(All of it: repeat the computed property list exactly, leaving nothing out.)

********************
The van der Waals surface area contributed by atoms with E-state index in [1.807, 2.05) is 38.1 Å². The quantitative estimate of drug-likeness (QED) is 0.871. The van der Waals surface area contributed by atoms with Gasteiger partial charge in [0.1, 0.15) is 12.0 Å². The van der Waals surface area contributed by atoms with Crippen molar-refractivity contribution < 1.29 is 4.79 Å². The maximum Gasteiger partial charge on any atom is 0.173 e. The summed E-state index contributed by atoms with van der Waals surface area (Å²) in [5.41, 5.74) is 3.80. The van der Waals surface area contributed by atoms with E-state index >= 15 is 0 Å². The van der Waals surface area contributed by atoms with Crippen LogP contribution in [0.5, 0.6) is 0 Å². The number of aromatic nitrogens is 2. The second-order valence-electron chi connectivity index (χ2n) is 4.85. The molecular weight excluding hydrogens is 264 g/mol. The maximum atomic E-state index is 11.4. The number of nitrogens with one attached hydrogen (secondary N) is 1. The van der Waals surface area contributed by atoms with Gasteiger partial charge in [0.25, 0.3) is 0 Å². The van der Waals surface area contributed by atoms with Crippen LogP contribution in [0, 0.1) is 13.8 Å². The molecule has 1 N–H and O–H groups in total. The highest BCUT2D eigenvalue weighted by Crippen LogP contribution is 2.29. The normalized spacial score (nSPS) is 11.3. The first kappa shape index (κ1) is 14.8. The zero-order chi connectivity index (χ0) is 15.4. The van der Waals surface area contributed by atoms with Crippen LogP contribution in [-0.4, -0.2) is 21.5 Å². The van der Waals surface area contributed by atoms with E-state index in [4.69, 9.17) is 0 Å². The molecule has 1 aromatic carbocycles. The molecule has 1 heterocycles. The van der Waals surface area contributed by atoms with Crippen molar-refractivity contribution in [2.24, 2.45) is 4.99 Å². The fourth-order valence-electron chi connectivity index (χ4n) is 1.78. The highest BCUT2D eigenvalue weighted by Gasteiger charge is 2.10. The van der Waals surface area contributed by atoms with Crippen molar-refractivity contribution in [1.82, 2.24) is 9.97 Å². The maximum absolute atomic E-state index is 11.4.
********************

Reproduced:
The van der Waals surface area contributed by atoms with E-state index in [1.807, 2.05) is 38.1 Å². The quantitative estimate of drug-likeness (QED) is 0.871. The van der Waals surface area contributed by atoms with Gasteiger partial charge in [0.1, 0.15) is 12.0 Å². The van der Waals surface area contributed by atoms with Crippen molar-refractivity contribution < 1.29 is 4.79 Å². The maximum Gasteiger partial charge on any atom is 0.173 e. The summed E-state index contributed by atoms with van der Waals surface area (Å²) in [5.41, 5.74) is 3.80. The van der Waals surface area contributed by atoms with E-state index >= 15 is 0 Å². The van der Waals surface area contributed by atoms with Crippen LogP contribution in [0.5, 0.6) is 0 Å². The number of aromatic nitrogens is 2. The second-order valence-electron chi connectivity index (χ2n) is 4.85. The molecular weight excluding hydrogens is 264 g/mol. The maximum atomic E-state index is 11.4. The number of nitrogens with one attached hydrogen (secondary N) is 1. The van der Waals surface area contributed by atoms with Gasteiger partial charge in [0.25, 0.3) is 0 Å². The van der Waals surface area contributed by atoms with Crippen LogP contribution in [0, 0.1) is 13.8 Å². The molecule has 1 N–H and O–H groups in total. The highest BCUT2D eigenvalue weighted by Crippen LogP contribution is 2.29. The normalized spacial score (nSPS) is 11.3. The first kappa shape index (κ1) is 14.8. The zero-order chi connectivity index (χ0) is 15.4. The van der Waals surface area contributed by atoms with Crippen LogP contribution in [-0.4, -0.2) is 21.5 Å². The van der Waals surface area contributed by atoms with E-state index in [4.69, 9.17) is 0 Å². The molecule has 1 aromatic carbocycles. The molecule has 1 heterocycles. The van der Waals surface area contributed by atoms with Crippen molar-refractivity contribution in [2.24, 2.45) is 4.99 Å². The fourth-order valence-electron chi connectivity index (χ4n) is 1.78. The highest BCUT2D eigenvalue weighted by Gasteiger charge is 2.10. The van der Waals surface area contributed by atoms with Crippen molar-refractivity contribution in [1.82, 2.24) is 9.97 Å². The maximum absolute atomic E-state index is 11.4.